Amy Barone’s latest poetry collection, We Became Summer, from New York Quarterly Books, was released in early 2018. She wrote chapbooks Kamikaze Dance (Finishing Line Press) and Views from the Driveway (Foothills Publishing.) Barone’s poetry has appeared in Café Review, Paterson Literary Review, Sensitive Skin, and Standpoint (UK), among other publications. She belongs to PEN America Center and the brevitas poetry community. From Bryn Mawr, Pennsylvania, she lives in New York City.
Drop me off at Italy’s Gulf of Poets
to dance with the ghosts of artists
who drank in Liguria’s coast.
I’ll float along the Blue Mile, use it as my canvas.
Poet Persio landed here during the Roman Empire.
In Porto Venere, Lord Byron honed his swimming skills.
Playwright Sem Benelli wrote La Cena Delle Beffe
from his villa in San Terenzo.
George Sand painted and composed along the Bay.
I’m going to scoop up flowers in brilliant colors,
a final bouquet to me, breathe in laurel and rosemary scents.
Get lost in the alleyways of Tellaro.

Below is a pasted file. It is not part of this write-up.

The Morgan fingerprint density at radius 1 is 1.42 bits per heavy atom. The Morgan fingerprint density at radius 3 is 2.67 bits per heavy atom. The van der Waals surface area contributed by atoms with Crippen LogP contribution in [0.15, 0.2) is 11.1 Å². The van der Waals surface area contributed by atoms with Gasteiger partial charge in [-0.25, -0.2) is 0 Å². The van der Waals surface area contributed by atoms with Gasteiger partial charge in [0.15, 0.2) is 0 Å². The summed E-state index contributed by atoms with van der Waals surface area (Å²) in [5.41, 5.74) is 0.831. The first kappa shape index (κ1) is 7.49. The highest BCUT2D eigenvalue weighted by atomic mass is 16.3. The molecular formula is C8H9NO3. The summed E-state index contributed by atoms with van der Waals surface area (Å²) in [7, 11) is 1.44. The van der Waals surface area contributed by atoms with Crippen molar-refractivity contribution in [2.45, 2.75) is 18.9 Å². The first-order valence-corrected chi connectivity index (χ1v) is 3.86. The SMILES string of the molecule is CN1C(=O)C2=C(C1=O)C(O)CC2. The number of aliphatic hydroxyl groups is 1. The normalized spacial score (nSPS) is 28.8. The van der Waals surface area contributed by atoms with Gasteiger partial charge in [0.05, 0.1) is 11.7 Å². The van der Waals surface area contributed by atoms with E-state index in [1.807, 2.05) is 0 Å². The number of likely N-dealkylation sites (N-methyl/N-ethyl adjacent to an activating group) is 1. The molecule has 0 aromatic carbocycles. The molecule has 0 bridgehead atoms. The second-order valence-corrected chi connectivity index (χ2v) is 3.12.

Create one final masterpiece or three.
(First published in anthology Leisure – Dinner with the Muse)
I didn’t find Torbole. Torbole found me.
It appeared on my computer screen one day
when I intended to surf the ‘Net.
The historic town dots Lake Garda’s northern shores,
where houses form an amphitheater along the bay.
Mount Baldo’s slopes rise above it. Olive groves
flourish in an Italian spot blessed with rare flowers
and a balmy wind. Seduced by its beauty, Goethe
named it “land where lemons bloom.”
Now it calls to me, though I ended my affair with Italy
years ago and never visited the Trentino region.
Is it a sign that I need to explore more, move back
to live out my days closer to ancestral ghosts?
I don’t sail or climb, but I adore breezes and the sea.
Can destiny lead me to a place with a face I don’t know?
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Poetry in this post: © Amy Barone
Published with the permission of Amy Barone